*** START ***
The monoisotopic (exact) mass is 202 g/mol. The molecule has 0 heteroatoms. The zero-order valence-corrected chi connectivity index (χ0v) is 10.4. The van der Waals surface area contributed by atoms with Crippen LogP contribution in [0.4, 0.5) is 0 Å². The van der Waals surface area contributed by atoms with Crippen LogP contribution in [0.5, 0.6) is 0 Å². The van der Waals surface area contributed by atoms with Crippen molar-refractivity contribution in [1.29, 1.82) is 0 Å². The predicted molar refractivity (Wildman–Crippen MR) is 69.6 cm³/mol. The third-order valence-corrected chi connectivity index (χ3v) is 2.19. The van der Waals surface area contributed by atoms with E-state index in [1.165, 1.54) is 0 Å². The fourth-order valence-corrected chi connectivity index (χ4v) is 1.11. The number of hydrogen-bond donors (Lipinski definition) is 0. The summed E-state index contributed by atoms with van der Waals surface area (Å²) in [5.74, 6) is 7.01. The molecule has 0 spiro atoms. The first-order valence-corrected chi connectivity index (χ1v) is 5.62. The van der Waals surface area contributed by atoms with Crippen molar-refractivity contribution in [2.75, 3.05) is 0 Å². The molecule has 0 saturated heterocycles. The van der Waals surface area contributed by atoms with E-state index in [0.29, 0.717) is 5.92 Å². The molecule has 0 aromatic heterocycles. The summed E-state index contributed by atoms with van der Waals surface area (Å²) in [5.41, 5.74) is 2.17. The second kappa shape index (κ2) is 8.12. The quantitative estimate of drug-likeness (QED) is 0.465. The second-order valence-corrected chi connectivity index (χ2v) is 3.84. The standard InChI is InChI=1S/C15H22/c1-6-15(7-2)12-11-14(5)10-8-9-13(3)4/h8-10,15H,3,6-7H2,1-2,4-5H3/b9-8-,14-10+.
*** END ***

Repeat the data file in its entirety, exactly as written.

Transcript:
The monoisotopic (exact) mass is 202 g/mol. The molecule has 0 heteroatoms. The zero-order valence-corrected chi connectivity index (χ0v) is 10.4. The van der Waals surface area contributed by atoms with Crippen LogP contribution in [0.4, 0.5) is 0 Å². The van der Waals surface area contributed by atoms with Crippen LogP contribution in [0.5, 0.6) is 0 Å². The van der Waals surface area contributed by atoms with Crippen molar-refractivity contribution in [1.29, 1.82) is 0 Å². The predicted molar refractivity (Wildman–Crippen MR) is 69.6 cm³/mol. The third-order valence-corrected chi connectivity index (χ3v) is 2.19. The van der Waals surface area contributed by atoms with E-state index in [1.165, 1.54) is 0 Å². The fourth-order valence-corrected chi connectivity index (χ4v) is 1.11. The number of hydrogen-bond donors (Lipinski definition) is 0. The summed E-state index contributed by atoms with van der Waals surface area (Å²) in [5.74, 6) is 7.01. The molecule has 0 spiro atoms. The first-order valence-corrected chi connectivity index (χ1v) is 5.62. The van der Waals surface area contributed by atoms with Crippen molar-refractivity contribution in [2.75, 3.05) is 0 Å². The molecule has 0 saturated heterocycles. The van der Waals surface area contributed by atoms with E-state index in [0.29, 0.717) is 5.92 Å². The molecule has 0 aromatic heterocycles. The summed E-state index contributed by atoms with van der Waals surface area (Å²) in [5.41, 5.74) is 2.17. The second kappa shape index (κ2) is 8.12. The quantitative estimate of drug-likeness (QED) is 0.465. The second-order valence-corrected chi connectivity index (χ2v) is 3.84. The standard InChI is InChI=1S/C15H22/c1-6-15(7-2)12-11-14(5)10-8-9-13(3)4/h8-10,15H,3,6-7H2,1-2,4-5H3/b9-8-,14-10+.